It used to be that documents were fixed. The words didn’t change, the reader had to follow a single path through the text, and there was no way to change it based on the different needs of different people who might be interacting with it. But today, that’s all changed. Interactive or dynamic documents, ones that dynamically respond to their readers, can be found everywhere from sales brochures to pitch decks.
The difference between a static and dynamic document is similar to the difference between a video rental store like Blockbuster (ask your parents what those were) and a streaming site like Netflix. In the first, each consumer enters the same space, which has the same titles to rent organized into a fixed taxonomy — comedies are in one place; dramas in another. In the second, each consumer is presented with content customized to their tastes and presented in categories tailored to them (you can find their category ID Bible here). Even better, a viewer can easily jump from place to place, instead of walking through a predetermined path through the physical store’s aisles.
Although it’s true that writing a dynamic document comes with its own challenges, it’s a far from insurmountable task to build one. Here are some design tips to help you think through what you should do the next time you’re creating an interactive document.
It may be counterintuitive to start by thinking about the whole document first, rather than the individual parts. But often the most important step is to think about the whole thing.
The scholars Eva Lenz, Marc Hassenzahl, and Sarah Diefenbach developed an approach to designing interactions that focuses on linking together why and how. They suggest that you should think first about why a person would be interacting with a product before turning to the particulars of how that interaction will happen. To connect the two together, they offer a series of questions you can ask about what you want that interaction to be. Some of them include: Should the interaction be slow or fast? Approximate or precise? Gentle or powerful? (You can find the full list of considerations here.) By answering these questions first, you can create a document that feels unified, even while readers follow their own separate paths through it.
Let’s say you’re creating an interactive brochure for a newly built apartment complex. Why would someone want to interact with what you’re making? Probably because they might be interested in renting an apartment. What should they feel when they interact with your document? It’s likely they would want something that feels fast and precise, but also gentle. You can use that to guide your design decisions when creating the document.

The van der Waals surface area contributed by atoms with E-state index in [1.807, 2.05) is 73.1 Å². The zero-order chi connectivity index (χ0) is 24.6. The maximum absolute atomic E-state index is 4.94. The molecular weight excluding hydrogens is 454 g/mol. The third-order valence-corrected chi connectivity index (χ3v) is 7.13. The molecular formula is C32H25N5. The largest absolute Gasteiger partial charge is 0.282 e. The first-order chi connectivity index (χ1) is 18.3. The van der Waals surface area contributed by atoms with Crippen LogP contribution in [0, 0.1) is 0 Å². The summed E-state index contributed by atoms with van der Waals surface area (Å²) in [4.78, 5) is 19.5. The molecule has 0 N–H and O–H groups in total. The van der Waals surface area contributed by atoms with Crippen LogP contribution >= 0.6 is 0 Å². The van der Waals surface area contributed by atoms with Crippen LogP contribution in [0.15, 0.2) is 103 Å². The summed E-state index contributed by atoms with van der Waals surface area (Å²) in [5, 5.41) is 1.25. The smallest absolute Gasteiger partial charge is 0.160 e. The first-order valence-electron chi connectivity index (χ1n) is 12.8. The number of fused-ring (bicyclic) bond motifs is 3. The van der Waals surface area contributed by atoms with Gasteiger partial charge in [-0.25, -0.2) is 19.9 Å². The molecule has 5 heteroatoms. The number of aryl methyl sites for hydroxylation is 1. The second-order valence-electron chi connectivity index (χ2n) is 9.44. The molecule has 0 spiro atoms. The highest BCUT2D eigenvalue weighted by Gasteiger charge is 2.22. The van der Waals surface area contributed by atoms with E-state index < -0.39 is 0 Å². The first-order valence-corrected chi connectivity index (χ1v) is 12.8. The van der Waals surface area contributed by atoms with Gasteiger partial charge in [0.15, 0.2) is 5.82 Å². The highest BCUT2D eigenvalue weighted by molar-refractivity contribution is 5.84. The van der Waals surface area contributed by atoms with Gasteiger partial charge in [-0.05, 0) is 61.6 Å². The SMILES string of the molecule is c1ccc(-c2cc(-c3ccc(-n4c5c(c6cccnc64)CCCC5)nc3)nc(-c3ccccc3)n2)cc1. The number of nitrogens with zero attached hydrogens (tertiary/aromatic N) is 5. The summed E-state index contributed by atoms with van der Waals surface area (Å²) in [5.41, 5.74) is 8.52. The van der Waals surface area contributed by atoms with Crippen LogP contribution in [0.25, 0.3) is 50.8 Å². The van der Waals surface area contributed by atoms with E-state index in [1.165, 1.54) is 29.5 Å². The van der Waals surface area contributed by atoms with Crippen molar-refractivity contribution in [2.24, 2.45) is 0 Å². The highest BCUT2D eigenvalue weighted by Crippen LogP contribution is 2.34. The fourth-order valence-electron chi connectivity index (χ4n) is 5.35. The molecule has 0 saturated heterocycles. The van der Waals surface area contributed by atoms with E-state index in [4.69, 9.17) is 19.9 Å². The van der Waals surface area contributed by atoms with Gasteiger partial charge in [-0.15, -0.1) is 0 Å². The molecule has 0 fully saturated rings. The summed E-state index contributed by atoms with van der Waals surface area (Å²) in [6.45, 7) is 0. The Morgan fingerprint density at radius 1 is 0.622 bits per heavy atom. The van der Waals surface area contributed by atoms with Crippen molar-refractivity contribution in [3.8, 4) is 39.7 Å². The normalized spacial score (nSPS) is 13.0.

Once you’ve thought about the hows, you can move on to the whys.
In physics and chemistry, atoms combine into molecules. (We’re trusting you already knew that.) When designing an interactive document, it’s much the same. Individual pieces of content, like photos, data, and snippets of text, will combine into larger units that a user will interact with.
The design writer Eva Schicker suggests keeping those atoms as simple as possible, and as distinct from each other as possible too. “In UI design, we take one atom at a time and assign it a unique property, such as button, label, text field, and others.”
Let’s stay with our example of that apartment building. In that case, your atoms would be information about the building, like exterior photos, floorplans, and details about amenities, as well as navigation tools and the elements of your brand identity. Maybe a person is interested most in what the building looks like. Maybe they’re really interested in a map of where it’s located. Your job is not to anticipate which atoms are most important to them, but rather to lay them all out in a way that any person can easily find what they’re looking for. It’s even possible to surface information selectively based on user preferences, so, for instance, someone who checked a box saying they had a pet would see information about the dog park around the corner.
The whole is different from the sum of its parts. That’s the central insight of Gestalt theory, a psychological approach developed in the 1920s and later adopted by designers. Although its application to static content is well understood, it’s less common to think about how to apply Gestalt theory to dynamic content. Drawing on Gestalt theory, the artist and educator Lisa Graham has proposed new ways to design interactive documents.
She suggests that when you’re designing dynamic documents, to pay close attention to how things fit together, using concepts like contrast, proximity, closure, similarity, and continuation. For example, the more similar that elements like links, videos, or animations display, the more a person will naturally tend to perceive them as belonging to the same group.
In the case of the interactive apartment brochure, think about which parts belong together and which you’d like to keep separate. For example, you probably don’t want the legal boilerplate to be nestled right up against pictures of the roof deck.
The use cases for interactive documents are as wide-ranging as the content within them. But that doesn’t mean they should be difficult to wrangle. Using this approach as a guide, you should be well on your way to creating an interactive document that is as dynamic as it is useful.